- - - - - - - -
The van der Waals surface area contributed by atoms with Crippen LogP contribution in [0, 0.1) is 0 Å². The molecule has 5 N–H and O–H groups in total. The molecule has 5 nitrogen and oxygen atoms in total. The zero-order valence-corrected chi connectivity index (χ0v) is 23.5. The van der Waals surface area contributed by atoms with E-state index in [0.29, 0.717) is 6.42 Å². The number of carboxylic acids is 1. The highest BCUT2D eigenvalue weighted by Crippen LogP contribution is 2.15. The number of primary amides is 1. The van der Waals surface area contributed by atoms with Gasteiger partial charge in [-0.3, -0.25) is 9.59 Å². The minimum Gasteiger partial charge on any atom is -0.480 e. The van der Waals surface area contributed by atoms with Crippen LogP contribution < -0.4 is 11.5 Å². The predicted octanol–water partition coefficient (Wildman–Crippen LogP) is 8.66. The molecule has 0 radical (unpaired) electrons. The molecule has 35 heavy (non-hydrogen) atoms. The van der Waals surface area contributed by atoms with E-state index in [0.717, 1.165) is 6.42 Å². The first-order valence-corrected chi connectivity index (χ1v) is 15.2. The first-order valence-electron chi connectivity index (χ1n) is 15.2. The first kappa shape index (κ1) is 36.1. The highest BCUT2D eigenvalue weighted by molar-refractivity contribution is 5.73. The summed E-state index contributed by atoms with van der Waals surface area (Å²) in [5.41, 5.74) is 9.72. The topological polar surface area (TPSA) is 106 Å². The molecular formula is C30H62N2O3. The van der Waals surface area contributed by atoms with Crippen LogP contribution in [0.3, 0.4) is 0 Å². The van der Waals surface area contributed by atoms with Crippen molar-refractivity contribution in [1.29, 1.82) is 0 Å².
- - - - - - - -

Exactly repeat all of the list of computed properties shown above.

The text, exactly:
The van der Waals surface area contributed by atoms with Crippen LogP contribution in [0, 0.1) is 0 Å². The molecule has 5 N–H and O–H groups in total. The molecule has 5 nitrogen and oxygen atoms in total. The zero-order valence-corrected chi connectivity index (χ0v) is 23.5. The van der Waals surface area contributed by atoms with E-state index in [0.29, 0.717) is 6.42 Å². The number of carboxylic acids is 1. The highest BCUT2D eigenvalue weighted by Crippen LogP contribution is 2.15. The number of primary amides is 1. The van der Waals surface area contributed by atoms with Gasteiger partial charge in [-0.3, -0.25) is 9.59 Å². The minimum Gasteiger partial charge on any atom is -0.480 e. The van der Waals surface area contributed by atoms with Crippen LogP contribution < -0.4 is 11.5 Å². The predicted octanol–water partition coefficient (Wildman–Crippen LogP) is 8.66. The molecule has 0 radical (unpaired) electrons. The molecule has 35 heavy (non-hydrogen) atoms. The van der Waals surface area contributed by atoms with E-state index in [0.717, 1.165) is 6.42 Å². The first-order valence-corrected chi connectivity index (χ1v) is 15.2. The first-order valence-electron chi connectivity index (χ1n) is 15.2. The first kappa shape index (κ1) is 36.1. The highest BCUT2D eigenvalue weighted by molar-refractivity contribution is 5.73. The summed E-state index contributed by atoms with van der Waals surface area (Å²) in [5.41, 5.74) is 9.72. The topological polar surface area (TPSA) is 106 Å². The molecular formula is C30H62N2O3. The van der Waals surface area contributed by atoms with Crippen LogP contribution in [0.3, 0.4) is 0 Å². The van der Waals surface area contributed by atoms with Crippen molar-refractivity contribution in [1.29, 1.82) is 0 Å².